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CHWs on the Move_Tsuma_5.10.11


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CHWs on the Move_Tsuma_5.10.11

  1. 1. CHWs on the Move CORE Spring Meeting 2011
  2. 2. Background <ul><li>An CHW Technical Advisory Group on CHW performance at scale met in December 2010 and </li></ul><ul><li>reviewed current global CHW initiatives, </li></ul><ul><li>discussed large-scale CHW efforts in several countries, and </li></ul><ul><li>defined knowledge gaps that, if addressed, would further strengthen the global efforts related to CHWs. </li></ul>
  3. 3. Emerging Gaps <ul><li>lack of a clear taxonomy that  distinguishes different types of community health work and provides typologies for selecting appropriate community health agent strategies; </li></ul><ul><li>need for increased consideration of community health systems in achieving scale for community health work; </li></ul><ul><li>a call for practical guidance that program managers and policy makers can utilize to design CHW programs that can operate effectively at scale based in the local cultural context; </li></ul><ul><li>and  a call for mechanisms to facilitate continuous learning on CHW issues. </li></ul>
  4. 4. What is happening Now <ul><li>MCHIP continues to work with a wider group of individuals and organizations to move these recommendations forward and to generate common understanding and develop usable </li></ul><ul><li>assessment tools, </li></ul><ul><li>checklists, </li></ul><ul><li>guidance and </li></ul><ul><li>community of practice </li></ul>
  5. 5. 10. Representative Governance Bodies Other CHVs 3. District 2. Community 11. Other resources, sectors, actors, associations, committees, CBOs, FBOs, NGOs, private & informal sector providers, businesses, schools 1. Household 8. MoH 7. District Health System 6. Health Facility 5. Health Extension Worker 4. Community Health Volunteer 9. Health Sector A B C D E F G H I F “ CHWs”
  6. 6. Who is a CHW? How do they differ? <ul><li>Characteristics/Parameters that can be used to identify several different profiles for CHWs: </li></ul><ul><li>Extent or coverage /country -wide or focused in marginalized or underserved communities </li></ul><ul><li>CHW Programmatic contribution (at national scale) in terms of services provided </li></ul><ul><li>Relationship with MoH, NGO’s, community and other CHW cadres </li></ul><ul><li>Technical scope </li></ul><ul><li>Location of recruitment/ posting </li></ul><ul><li>Selection criteria </li></ul><ul><li>Households covered per CHW </li></ul><ul><li>Where based </li></ul><ul><li>Time worked </li></ul><ul><li>Compensation </li></ul><ul><li>Basic training </li></ul><ul><li>Functions </li></ul><ul><li>Community Context : Presence of local citizen bodies e.g. committees with ongoing responsibility for health </li></ul><ul><li>  </li></ul>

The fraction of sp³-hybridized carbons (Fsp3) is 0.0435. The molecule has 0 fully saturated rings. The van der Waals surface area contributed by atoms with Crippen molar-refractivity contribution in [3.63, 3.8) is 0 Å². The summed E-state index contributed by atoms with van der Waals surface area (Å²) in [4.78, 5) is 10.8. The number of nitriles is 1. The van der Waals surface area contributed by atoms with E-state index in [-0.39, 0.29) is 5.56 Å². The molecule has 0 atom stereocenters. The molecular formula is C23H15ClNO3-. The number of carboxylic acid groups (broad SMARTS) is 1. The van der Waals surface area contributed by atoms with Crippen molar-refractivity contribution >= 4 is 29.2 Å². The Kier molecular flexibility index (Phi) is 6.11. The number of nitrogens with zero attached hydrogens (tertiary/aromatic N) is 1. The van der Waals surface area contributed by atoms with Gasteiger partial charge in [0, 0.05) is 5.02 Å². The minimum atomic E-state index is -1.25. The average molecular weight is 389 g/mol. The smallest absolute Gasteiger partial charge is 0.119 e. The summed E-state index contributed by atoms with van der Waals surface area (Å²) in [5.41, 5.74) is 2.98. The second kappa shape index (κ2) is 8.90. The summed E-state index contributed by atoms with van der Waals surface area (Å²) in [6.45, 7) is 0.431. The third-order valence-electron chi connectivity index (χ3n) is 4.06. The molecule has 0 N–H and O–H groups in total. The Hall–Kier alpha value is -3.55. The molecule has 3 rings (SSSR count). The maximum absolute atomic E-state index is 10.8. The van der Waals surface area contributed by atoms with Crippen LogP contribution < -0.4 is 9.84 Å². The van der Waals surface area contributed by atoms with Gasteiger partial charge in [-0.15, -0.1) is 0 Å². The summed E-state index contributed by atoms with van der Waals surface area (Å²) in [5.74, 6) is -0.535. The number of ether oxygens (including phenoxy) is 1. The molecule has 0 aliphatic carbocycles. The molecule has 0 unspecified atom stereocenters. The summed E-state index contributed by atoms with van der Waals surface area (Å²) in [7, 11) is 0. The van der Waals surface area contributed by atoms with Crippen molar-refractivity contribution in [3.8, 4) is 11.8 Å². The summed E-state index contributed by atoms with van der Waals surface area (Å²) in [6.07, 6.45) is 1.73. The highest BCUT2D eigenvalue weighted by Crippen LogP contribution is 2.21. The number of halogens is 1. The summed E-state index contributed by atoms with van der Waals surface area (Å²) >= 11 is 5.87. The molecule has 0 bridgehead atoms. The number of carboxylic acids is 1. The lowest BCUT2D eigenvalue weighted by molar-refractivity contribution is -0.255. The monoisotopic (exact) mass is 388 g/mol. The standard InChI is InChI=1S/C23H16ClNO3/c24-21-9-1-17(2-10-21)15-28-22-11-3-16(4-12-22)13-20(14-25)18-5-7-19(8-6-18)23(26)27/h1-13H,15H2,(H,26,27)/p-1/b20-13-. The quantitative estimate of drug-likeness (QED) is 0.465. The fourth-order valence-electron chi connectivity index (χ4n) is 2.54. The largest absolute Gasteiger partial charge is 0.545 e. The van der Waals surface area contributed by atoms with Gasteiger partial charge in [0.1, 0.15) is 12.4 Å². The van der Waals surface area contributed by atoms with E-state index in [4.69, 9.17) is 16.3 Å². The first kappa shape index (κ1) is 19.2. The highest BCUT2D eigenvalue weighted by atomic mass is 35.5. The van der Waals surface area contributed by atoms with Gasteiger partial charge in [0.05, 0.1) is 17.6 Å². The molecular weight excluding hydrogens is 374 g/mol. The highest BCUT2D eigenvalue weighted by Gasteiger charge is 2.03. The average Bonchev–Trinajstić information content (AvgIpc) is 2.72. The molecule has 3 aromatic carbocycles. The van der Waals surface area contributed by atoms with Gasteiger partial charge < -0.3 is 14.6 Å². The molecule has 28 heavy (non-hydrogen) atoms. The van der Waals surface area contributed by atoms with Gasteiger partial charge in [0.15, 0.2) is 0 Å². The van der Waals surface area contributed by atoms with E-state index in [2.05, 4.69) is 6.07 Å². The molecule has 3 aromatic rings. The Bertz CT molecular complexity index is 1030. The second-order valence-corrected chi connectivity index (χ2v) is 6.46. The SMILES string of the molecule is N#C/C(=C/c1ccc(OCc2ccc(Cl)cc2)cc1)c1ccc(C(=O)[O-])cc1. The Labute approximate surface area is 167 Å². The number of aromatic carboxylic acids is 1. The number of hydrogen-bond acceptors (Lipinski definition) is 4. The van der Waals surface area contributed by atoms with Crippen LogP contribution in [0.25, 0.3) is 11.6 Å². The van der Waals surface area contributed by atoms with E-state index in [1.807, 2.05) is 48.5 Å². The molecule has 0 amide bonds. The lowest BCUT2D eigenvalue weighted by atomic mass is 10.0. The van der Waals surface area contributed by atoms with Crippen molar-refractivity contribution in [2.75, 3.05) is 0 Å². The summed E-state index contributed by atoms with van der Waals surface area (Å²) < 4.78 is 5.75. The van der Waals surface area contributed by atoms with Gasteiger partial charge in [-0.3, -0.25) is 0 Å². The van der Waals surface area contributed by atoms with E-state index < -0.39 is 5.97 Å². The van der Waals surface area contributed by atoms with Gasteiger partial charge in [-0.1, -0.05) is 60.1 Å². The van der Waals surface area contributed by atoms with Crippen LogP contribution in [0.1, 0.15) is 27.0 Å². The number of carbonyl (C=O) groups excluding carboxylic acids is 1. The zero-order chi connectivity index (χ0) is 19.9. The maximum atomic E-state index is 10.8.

7. 7. Some suggestions on parameters of CHW typology: <ul><li>where is the nidus of responsibility in the MOH - MNCH/RH or Community Services </li></ul><ul><li>urban vs rural - any differences in typology? </li></ul><ul><li>like to see more on supervision:who, where reside and education, training of supervisor </li></ul><ul><li>financing source </li></ul><ul><li>is there a CHW policy in country and has it been instrumental in facilitating implementation </li></ul><ul><li>CHW standardized drug/commodity kits or diversity in drugs/commodities </li></ul><ul><li>Some of the programs may need to check more than one box, since it is not always either, or but both ... </li></ul>
  8. 8. CHW Typology <ul><li>Benefits </li></ul><ul><li>Helps to classify evolving Evidence </li></ul><ul><li>Easily identifies to who evolving evidence could be easily applied to </li></ul><ul><li>Helpful in Costing </li></ul><ul><li>Caveats </li></ul><ul><li>Classification of CHWs is dynamic and cadres are dynamic </li></ul><ul><li>Multiple CHW Cadres could coexist in a single country </li></ul>
  9. 9. Sample Typology 1 Parameter Definition Example Compensation (C) On Payroll (2) Malawi HSA Not on Payroll (1) Uganda VHT Distance to Household (D) Household visitation via other volunteers (2) Kenya CHEW Work directly with households (1) Mali Relay Education (E) Health Professional (3) Ethiopia HEW Literate but not Health Professional (2) Malawi HSA Illiterate to semi-illiterate (1) Senegal Relay Specialization (S) Specialized Cadre (2) Rwanda CHW Generalized Cadre (1) Tanzania CHW
  10. 10. Sample Typology 1 TYPOLOGY EXAMPLE C 1 D 1 E 1 S 1 Senegal Relay C 1 D 1 E 2 S 1 Liberia gCHV, Mali Relay, Tanzania CHW, Zambia CHW C 1 D 1 E 2 S 2 Rwanda CHW C 1 D 2 E 2 S 1 Uganda VHT, Mozambique Activista C 2 D 1 E 2 S 1 Angola CHW C 2 D 2 E 2 S 1 Malawi HSA C 2 D 2 E 3 S 1 Ethiopia HEW, Ghana CHO, Kenya CHEW
  12. 12. Sample Typology: Professionalized and Paid A. X B. X C. GHANA COMMUNITY HEALTH OFFICER KENYA CHEW MALAWI HSA ETHIOPIA HEW
  13. 13. New Developments <ul><li>Brief Overview of existing literature on the typologies of community-health programs and prominent examples seen at scale (according to Bhutta et al 2010 GHWA report) </li></ul><ul><li>  Typologies [REF: Bhutta 2010] </li></ul><ul><ul><li>Short to intermediate duration versus long duration training programs </li></ul></ul><ul><ul><li>Preventative and promotion tasks to curative tasks </li></ul></ul><ul><ul><li>Weak supervision versus strong supervision </li></ul></ul><ul><ul><li>Weak health system versus strong health system </li></ul></ul><ul><li>Example systems at scale </li></ul><ul><ul><li>Ethiopia Health Extension Program (long training, preventative and basic curative tasks, weak supervision system, weak health system) </li></ul></ul><ul><ul><li>Pakistan LHW system (long training, mixed tasks, strong supervision, weak health systems) </li></ul></ul><ul><ul><li>Brazil FHP system (long training, mixed tasks, strong supervision, strong health system) </li></ul></ul>